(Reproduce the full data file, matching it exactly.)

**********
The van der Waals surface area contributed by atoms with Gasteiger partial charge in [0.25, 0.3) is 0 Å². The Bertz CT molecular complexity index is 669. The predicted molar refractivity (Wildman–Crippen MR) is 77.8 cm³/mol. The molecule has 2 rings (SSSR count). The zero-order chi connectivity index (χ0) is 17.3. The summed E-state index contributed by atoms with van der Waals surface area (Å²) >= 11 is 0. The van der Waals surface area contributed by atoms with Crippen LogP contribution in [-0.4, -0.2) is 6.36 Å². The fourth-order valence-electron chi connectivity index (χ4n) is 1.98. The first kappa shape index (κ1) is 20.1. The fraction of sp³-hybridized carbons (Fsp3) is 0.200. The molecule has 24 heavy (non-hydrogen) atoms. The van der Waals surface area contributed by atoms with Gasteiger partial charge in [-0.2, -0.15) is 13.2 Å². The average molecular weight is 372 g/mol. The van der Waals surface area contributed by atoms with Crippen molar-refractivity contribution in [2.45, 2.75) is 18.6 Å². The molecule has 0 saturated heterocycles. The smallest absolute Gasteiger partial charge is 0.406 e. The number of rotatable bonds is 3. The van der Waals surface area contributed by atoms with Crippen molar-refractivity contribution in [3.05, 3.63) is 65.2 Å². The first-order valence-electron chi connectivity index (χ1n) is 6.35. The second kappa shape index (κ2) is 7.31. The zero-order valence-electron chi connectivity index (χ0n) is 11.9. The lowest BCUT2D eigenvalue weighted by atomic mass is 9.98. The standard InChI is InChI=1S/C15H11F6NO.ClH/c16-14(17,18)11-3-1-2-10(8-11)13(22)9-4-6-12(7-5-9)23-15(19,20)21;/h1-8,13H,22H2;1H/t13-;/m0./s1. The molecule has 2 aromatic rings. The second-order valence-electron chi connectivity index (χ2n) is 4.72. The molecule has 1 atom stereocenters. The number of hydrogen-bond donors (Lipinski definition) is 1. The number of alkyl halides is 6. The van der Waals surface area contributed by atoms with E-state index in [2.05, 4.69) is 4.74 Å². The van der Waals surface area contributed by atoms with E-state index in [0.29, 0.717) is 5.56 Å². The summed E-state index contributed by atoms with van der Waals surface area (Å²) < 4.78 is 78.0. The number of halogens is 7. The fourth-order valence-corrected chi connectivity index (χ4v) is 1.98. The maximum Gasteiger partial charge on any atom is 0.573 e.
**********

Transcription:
The van der Waals surface area contributed by atoms with Gasteiger partial charge in [0.25, 0.3) is 0 Å². The Bertz CT molecular complexity index is 669. The predicted molar refractivity (Wildman–Crippen MR) is 77.8 cm³/mol. The molecule has 2 rings (SSSR count). The zero-order chi connectivity index (χ0) is 17.3. The summed E-state index contributed by atoms with van der Waals surface area (Å²) >= 11 is 0. The van der Waals surface area contributed by atoms with Crippen LogP contribution in [-0.4, -0.2) is 6.36 Å². The fourth-order valence-electron chi connectivity index (χ4n) is 1.98. The first kappa shape index (κ1) is 20.1. The fraction of sp³-hybridized carbons (Fsp3) is 0.200. The molecule has 24 heavy (non-hydrogen) atoms. The van der Waals surface area contributed by atoms with Gasteiger partial charge in [-0.2, -0.15) is 13.2 Å². The average molecular weight is 372 g/mol. The van der Waals surface area contributed by atoms with Crippen molar-refractivity contribution in [2.45, 2.75) is 18.6 Å². The molecule has 0 saturated heterocycles. The smallest absolute Gasteiger partial charge is 0.406 e. The number of rotatable bonds is 3. The van der Waals surface area contributed by atoms with Crippen molar-refractivity contribution in [3.05, 3.63) is 65.2 Å². The first-order valence-electron chi connectivity index (χ1n) is 6.35. The second kappa shape index (κ2) is 7.31. The zero-order valence-electron chi connectivity index (χ0n) is 11.9. The lowest BCUT2D eigenvalue weighted by atomic mass is 9.98. The standard InChI is InChI=1S/C15H11F6NO.ClH/c16-14(17,18)11-3-1-2-10(8-11)13(22)9-4-6-12(7-5-9)23-15(19,20)21;/h1-8,13H,22H2;1H/t13-;/m0./s1. The molecule has 2 aromatic rings. The second-order valence-electron chi connectivity index (χ2n) is 4.72. The molecule has 1 atom stereocenters. The number of hydrogen-bond donors (Lipinski definition) is 1. The number of alkyl halides is 6. The van der Waals surface area contributed by atoms with E-state index in [2.05, 4.69) is 4.74 Å². The van der Waals surface area contributed by atoms with E-state index in [0.29, 0.717) is 5.56 Å². The summed E-state index contributed by atoms with van der Waals surface area (Å²) < 4.78 is 78.0. The number of halogens is 7. The fourth-order valence-corrected chi connectivity index (χ4v) is 1.98. The maximum Gasteiger partial charge on any atom is 0.573 e.